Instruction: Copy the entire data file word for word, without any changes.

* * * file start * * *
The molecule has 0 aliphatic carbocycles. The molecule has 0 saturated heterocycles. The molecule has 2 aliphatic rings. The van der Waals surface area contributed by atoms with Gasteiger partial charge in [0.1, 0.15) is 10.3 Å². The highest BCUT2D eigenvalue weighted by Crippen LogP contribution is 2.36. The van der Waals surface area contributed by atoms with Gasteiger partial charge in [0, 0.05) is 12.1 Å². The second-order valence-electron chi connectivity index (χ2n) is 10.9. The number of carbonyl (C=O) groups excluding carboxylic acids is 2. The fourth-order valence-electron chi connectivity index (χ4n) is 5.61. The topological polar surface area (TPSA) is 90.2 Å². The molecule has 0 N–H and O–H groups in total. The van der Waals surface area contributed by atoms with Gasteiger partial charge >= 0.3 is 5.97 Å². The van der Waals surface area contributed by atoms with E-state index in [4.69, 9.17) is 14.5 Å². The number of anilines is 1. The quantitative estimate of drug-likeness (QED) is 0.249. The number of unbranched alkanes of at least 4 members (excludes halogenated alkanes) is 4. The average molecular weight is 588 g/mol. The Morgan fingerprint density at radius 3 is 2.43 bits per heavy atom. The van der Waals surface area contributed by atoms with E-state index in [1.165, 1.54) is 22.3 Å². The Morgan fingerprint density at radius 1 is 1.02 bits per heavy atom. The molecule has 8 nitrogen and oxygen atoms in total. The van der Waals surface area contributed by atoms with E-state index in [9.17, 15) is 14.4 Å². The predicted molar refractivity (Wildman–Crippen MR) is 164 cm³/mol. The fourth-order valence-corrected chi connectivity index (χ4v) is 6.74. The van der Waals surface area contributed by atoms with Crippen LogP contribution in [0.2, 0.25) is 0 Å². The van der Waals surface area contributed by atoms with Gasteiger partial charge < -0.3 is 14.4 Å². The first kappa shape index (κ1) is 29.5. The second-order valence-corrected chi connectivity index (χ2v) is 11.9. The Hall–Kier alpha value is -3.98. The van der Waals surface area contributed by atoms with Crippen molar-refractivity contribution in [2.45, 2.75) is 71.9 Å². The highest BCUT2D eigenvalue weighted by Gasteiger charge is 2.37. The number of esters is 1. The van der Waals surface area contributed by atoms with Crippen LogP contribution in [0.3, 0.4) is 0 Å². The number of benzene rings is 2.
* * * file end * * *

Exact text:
The molecule has 0 aliphatic carbocycles. The molecule has 0 saturated heterocycles. The molecule has 2 aliphatic rings. The van der Waals surface area contributed by atoms with Gasteiger partial charge in [0.1, 0.15) is 10.3 Å². The highest BCUT2D eigenvalue weighted by Crippen LogP contribution is 2.36. The van der Waals surface area contributed by atoms with Gasteiger partial charge in [0, 0.05) is 12.1 Å². The second-order valence-electron chi connectivity index (χ2n) is 10.9. The number of carbonyl (C=O) groups excluding carboxylic acids is 2. The fourth-order valence-electron chi connectivity index (χ4n) is 5.61. The topological polar surface area (TPSA) is 90.2 Å². The molecule has 0 N–H and O–H groups in total. The van der Waals surface area contributed by atoms with Gasteiger partial charge >= 0.3 is 5.97 Å². The van der Waals surface area contributed by atoms with E-state index in [4.69, 9.17) is 14.5 Å². The number of anilines is 1. The quantitative estimate of drug-likeness (QED) is 0.249. The number of unbranched alkanes of at least 4 members (excludes halogenated alkanes) is 4. The average molecular weight is 588 g/mol. The Morgan fingerprint density at radius 3 is 2.43 bits per heavy atom. The van der Waals surface area contributed by atoms with E-state index in [1.165, 1.54) is 22.3 Å². The Morgan fingerprint density at radius 1 is 1.02 bits per heavy atom. The molecule has 8 nitrogen and oxygen atoms in total. The van der Waals surface area contributed by atoms with E-state index in [9.17, 15) is 14.4 Å². The predicted molar refractivity (Wildman–Crippen MR) is 164 cm³/mol. The fourth-order valence-corrected chi connectivity index (χ4v) is 6.74. The van der Waals surface area contributed by atoms with Crippen LogP contribution in [0.2, 0.25) is 0 Å². The van der Waals surface area contributed by atoms with Gasteiger partial charge < -0.3 is 14.4 Å². The first kappa shape index (κ1) is 29.5. The second-order valence-corrected chi connectivity index (χ2v) is 11.9. The Hall–Kier alpha value is -3.98. The van der Waals surface area contributed by atoms with Crippen molar-refractivity contribution in [2.45, 2.75) is 71.9 Å². The highest BCUT2D eigenvalue weighted by Gasteiger charge is 2.37. The number of esters is 1. The van der Waals surface area contributed by atoms with Crippen LogP contribution in [0.3, 0.4) is 0 Å². The number of benzene rings is 2.